Author Topic: Gaskets  (Read 226 times)

Offline richard5933

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Gaskets
« on: October 25, 2019, 11:35:42 AM »
I was looking for new gaskets for the lights on the rear of my 4108, and found that they are not generally available. This is not the first time I ran into this. My original gaskets are made of some type of oil-empregnated fiber material, but I did have one made of a foam neoprene gasket material. That gave me an idea.

I was able to get a large sheet of 3/16" thick foam neoprene gasket material online for about $15. Since the lights use a simple round gasket, I thought these would be an easy test for my laser machine. It's one of the few machines I kept when I closed my wood shop a few years ago, and it's been handy for things like this. My concern was that the machine would burn the material instead of cut it neatly - as an earlier attempt to cut rubber gaskets ended in a charred mess. But, it did quite well and produced a neatly-cut gasket with only a tiny bit of soot around the edges.

The new gasket was used to install a new red lens on the rear of the bus today, and I think I'm onto something here. So, I ordered some 1/16" and 1/8" material to use for other gaskets. My next project will be the gaskets for the corner marker lights, which might be a tad more difficult since they are not a simple circle.

I'd be willing to attempt reproduction of other gaskets out of the foam neoprene if others need them. The only thing I'll need is an accurate template and/or accurate dimensions. One easy way to get that is to scan an original gasket if you have one. Another way is to cut a template from thin cardboard and scan that. I suppose scanning the lens itself would also be helpful. With a scan, I can have the software trace the scanned image to make a cut file. The only cost would be for materials & postage, which is not much.
Richard
1974 GMC P8M4108a-125 (Custom Coach "Land Cruiser")
1964 GM PD4106-2412 (Former Bus)
Located in beautiful Wisconsin
KD9GRB

Offline freds

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Re: Gaskets
« Reply #1 on: October 25, 2019, 05:25:11 PM »
Very interesting idea, I found a couple of links that might interest you.

https://www.instructables.com/id/Custom-Gasket-Laser-Cut/

https://www.stockwell.com/laser-vs-waterjet-cut-gaskets/

https://www.gasketfab.com/downloads/LaserProcessing-Mar15.pdf

Maybe try freezing the material, cut, freeze, cut, freeze cut, etc?

Experiment with the power level required.

Interesting story related to Laser cutting, I was volunteering at the local high school in the technology lab and the kids kept messing up placement and wasting the plastic. I suggested that they turn down the power level and cut paper first. They all went great idea!!!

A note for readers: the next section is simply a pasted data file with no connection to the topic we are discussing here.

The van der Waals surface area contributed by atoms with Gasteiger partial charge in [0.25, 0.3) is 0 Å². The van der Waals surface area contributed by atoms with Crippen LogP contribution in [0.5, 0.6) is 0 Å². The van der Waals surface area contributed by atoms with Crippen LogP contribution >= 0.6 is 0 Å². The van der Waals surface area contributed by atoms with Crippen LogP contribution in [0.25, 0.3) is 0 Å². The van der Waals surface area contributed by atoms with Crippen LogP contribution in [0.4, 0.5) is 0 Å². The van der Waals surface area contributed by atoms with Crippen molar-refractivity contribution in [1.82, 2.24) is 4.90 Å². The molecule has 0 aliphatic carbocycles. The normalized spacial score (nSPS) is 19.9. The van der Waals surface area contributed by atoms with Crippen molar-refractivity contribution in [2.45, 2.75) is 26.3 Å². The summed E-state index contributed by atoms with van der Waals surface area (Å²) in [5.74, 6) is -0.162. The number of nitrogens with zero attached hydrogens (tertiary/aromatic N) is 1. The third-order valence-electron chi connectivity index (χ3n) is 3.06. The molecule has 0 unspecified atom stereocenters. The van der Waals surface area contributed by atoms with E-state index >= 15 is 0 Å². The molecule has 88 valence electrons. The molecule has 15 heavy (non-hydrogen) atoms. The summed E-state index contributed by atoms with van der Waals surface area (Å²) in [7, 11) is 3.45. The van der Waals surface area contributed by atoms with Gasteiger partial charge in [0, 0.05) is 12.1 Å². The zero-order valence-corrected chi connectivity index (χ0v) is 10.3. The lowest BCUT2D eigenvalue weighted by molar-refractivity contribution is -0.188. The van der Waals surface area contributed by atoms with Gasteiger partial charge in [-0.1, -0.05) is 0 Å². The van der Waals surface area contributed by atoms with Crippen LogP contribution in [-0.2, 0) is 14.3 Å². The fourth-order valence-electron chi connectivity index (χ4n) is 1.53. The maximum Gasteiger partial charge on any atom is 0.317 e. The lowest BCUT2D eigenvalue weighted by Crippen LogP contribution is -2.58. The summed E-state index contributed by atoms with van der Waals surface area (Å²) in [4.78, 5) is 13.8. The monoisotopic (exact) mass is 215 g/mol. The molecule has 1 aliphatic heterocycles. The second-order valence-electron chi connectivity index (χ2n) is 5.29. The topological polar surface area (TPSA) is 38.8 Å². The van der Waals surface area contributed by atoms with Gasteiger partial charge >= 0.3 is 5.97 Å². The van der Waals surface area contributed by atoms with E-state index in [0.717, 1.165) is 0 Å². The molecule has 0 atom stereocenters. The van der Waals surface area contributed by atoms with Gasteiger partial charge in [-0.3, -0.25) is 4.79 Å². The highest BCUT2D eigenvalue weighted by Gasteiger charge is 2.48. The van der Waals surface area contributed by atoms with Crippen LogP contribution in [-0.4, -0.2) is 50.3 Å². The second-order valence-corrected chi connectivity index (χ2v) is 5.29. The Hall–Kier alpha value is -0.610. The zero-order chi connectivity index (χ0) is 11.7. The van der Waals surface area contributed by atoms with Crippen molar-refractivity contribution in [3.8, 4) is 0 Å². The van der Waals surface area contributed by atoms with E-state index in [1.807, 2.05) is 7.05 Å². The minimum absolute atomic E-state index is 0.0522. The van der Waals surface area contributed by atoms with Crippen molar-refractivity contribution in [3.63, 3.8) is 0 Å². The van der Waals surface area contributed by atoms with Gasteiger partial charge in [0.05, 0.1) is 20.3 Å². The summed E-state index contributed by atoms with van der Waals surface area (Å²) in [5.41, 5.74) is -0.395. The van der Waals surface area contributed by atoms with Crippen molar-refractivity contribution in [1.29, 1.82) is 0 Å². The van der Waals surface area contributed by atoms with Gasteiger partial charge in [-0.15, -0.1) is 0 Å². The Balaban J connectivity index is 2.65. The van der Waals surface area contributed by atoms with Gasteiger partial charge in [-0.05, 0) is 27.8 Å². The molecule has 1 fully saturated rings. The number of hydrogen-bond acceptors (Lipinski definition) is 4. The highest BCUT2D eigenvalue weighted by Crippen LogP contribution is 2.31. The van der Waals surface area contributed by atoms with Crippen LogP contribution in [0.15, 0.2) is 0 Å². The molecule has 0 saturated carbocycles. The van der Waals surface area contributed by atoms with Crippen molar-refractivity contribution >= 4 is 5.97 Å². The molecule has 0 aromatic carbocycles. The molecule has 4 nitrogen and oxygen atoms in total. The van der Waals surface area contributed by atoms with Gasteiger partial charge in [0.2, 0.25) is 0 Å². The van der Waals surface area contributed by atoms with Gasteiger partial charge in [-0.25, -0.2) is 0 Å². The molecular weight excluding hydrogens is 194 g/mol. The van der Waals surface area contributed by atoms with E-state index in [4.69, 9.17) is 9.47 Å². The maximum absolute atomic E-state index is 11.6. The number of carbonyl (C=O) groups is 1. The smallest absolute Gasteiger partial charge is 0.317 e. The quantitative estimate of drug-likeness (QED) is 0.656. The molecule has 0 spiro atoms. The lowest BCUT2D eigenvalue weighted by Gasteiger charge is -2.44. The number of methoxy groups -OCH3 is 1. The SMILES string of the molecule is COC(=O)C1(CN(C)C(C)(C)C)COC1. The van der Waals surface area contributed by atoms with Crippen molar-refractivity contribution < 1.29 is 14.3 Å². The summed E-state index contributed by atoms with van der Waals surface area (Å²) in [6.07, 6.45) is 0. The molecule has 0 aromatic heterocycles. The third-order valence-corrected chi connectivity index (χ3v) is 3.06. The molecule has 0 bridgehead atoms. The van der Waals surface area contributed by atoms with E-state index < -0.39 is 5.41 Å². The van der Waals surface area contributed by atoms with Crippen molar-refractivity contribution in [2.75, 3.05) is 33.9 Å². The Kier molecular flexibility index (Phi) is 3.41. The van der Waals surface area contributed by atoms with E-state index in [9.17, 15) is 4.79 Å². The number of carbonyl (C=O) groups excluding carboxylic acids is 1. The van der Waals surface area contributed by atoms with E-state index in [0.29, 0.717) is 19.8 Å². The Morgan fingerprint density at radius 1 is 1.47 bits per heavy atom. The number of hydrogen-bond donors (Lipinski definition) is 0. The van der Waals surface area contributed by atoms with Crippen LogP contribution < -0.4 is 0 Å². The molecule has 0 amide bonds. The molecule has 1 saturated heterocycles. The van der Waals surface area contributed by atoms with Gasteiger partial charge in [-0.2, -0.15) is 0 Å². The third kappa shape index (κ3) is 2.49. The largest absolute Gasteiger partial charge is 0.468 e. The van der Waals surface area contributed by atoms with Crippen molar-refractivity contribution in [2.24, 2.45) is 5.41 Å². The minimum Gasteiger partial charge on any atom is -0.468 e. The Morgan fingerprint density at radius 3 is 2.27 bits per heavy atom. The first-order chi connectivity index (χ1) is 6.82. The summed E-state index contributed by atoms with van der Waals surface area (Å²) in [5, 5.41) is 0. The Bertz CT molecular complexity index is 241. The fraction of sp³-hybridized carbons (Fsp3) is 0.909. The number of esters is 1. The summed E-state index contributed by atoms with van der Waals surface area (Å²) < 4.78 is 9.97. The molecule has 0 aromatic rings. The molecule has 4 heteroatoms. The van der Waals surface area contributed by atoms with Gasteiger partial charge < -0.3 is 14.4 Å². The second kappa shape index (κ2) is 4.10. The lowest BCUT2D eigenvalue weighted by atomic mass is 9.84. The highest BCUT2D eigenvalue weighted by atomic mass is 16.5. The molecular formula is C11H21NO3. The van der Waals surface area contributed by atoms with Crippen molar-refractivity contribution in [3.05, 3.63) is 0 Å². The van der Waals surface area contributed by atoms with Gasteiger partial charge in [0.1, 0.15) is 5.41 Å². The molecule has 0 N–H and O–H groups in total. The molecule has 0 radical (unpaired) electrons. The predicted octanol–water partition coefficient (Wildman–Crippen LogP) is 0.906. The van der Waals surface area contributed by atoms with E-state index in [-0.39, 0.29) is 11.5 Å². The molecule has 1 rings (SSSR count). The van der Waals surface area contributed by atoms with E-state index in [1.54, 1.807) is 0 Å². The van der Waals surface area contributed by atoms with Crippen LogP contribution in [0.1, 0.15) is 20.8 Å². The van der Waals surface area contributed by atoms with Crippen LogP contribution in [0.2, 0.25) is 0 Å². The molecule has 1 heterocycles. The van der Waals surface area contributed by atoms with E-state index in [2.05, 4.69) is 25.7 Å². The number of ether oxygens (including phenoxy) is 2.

The instructor then informed me that the plastic was donated and the paper came out of his budget LOL!

They were also not allowed to use a paper cutter, so they also had a wide body engineering printer which was variable length, we used that as a paper dispenser to get paper for the laser cutter!!!



Offline richard5933

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Re: Gaskets
« Reply #2 on: October 25, 2019, 06:03:08 PM »
Great links. Thanks.

The hardest part for me when I first got the laser machine was learning how to make the cut files. Once I realized that you can put most anything onto the scanner bed to get a rough design, the rest was a piece of cake. Corel has good tracing features, so anything I can scan can usually be made into a cut file.

I use thin card stock for my trial runs. Much easier to work with and allows me to test fit without wasting the good stuff.

I've also used the laser machine to engrave back-lit switch panels and reverse painted panels. Makes for a very professional finished product.

I've had the machine for years and am still finding new ways to use it.
Richard
1974 GMC P8M4108a-125 (Custom Coach "Land Cruiser")
1964 GM PD4106-2412 (Former Bus)
Located in beautiful Wisconsin
KD9GRB

Offline freds

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  • 1980 Prevost Original Motorhome
Re: Gaskets
« Reply #3 on: October 26, 2019, 09:42:03 AM »
Great links. Thanks.
I've also used the laser machine to engrave back-lit switch panels and reverse painted panels. Makes for a very professional finished product.

I've had the machine for years and am still finding new ways to use it.

Dang that is a very professional looking display that you engraved!!!

What materials do you use to produce it?